December 16, 2011 | 8 comments
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December 14, 2011 | 39 comments
December 14, 2011 | 4 comments
Yesterday, Fed chairman Ben Bernanke sent a letter to members of Congress complaining about “egregious errors and mistakes” made in recent news accounts of the Fed’s emergency loan programs. He didn’t explicitly mention Bloomberg, which has run several important stories on the topic in the past few days, but almost certainly his letter referred to their reporting. Bernanke charged that, among other things, Bloomberg was wrong to describe certain Fed loans as “secret” and to claim that total lending was $7.7 trillion, when the real number was significantly lower.
Bloomberg responded by standing by their original story and publishing a note rebutting each of Bernanke’s criticisms. It acknowledged that the amount loaned to banks by the Fed peaked at $1.2 trillion, as opposed to $7.7 trillion, which Bloomberg reported was the upper limit for funds that could have been committed but weren’t. More significantly, Bloomberg stood by its assertion that the details of the Fed’s emergency programs were not made known to members of Congress, referencing congressmen who insisted they hadn’t been briefed on the loans.
Bloomberg’s reporting is even more impressive in light of this back-and-forth. The key issue is not whether the programs totaled $1.2 or $7.7 trillion, but whether or not the Fed acted with undue secrecy in keeping big banks from facing bankruptcy. The answer is that it did — not as part of some conspiracy or plot against the public, but merely as an honest mistake.
Because the Fed propped up banks like Citigroup and Goldman Sachs, those banks and their executives were able to shape the outcomes of the following battles over policies like the administration of TARP, the stimulus package, and financial regulation to their benefit. That the banks had to be given emergency assistance isn’t the fault of the Fed officials making decisions in late 2008 — the crisis, at that point, had been inevitable for a long time and a bailout of some kind was necessary to prevent a much worse scenario. Nevertheless, the public deserved to know why the financial market was being distorted to the advantage of the banks.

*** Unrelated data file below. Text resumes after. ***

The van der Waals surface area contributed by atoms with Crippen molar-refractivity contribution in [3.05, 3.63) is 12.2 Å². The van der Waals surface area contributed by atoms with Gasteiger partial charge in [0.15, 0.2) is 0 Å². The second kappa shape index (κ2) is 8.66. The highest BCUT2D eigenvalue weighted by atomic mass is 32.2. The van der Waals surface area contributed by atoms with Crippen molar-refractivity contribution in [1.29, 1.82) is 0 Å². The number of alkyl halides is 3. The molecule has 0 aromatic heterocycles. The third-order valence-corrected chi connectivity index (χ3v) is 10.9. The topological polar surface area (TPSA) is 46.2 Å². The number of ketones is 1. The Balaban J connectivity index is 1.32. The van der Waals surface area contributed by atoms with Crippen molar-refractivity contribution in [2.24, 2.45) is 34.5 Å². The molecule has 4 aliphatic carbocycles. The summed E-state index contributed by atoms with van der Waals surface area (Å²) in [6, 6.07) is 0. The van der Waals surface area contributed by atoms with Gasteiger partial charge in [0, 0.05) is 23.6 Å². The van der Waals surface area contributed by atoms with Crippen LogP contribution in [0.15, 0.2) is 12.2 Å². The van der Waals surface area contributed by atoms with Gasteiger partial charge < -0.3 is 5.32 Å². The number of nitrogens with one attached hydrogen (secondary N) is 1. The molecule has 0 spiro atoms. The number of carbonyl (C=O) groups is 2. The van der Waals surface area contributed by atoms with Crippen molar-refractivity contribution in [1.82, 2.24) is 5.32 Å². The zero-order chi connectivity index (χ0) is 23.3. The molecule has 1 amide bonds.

A man of faith in a godless age is hitting Americans where it hurts.
Mr. and Mrs. American Spectator Reader, let P.J. O’Rourke talk sense to your kids.
In Britain, defending your property can get you life.
The debacle of this president’s administration is both a cause and a symptom of the decline of American values. Unless Congress impeaches him, that decline will go on unchecked. An eminent jurist surveys the damage and assesses the chances for the recovery of our culture.
It won’t take long for conservatives to scratch this presidential wannabe off their 2008 scorecard.
The American Christmas, like the songs that celebrate it, makes room for everybody under the rainbow. Is that why so many people seem to be hostile to it?
Was the President done in by the economy, or by the politics of the economy?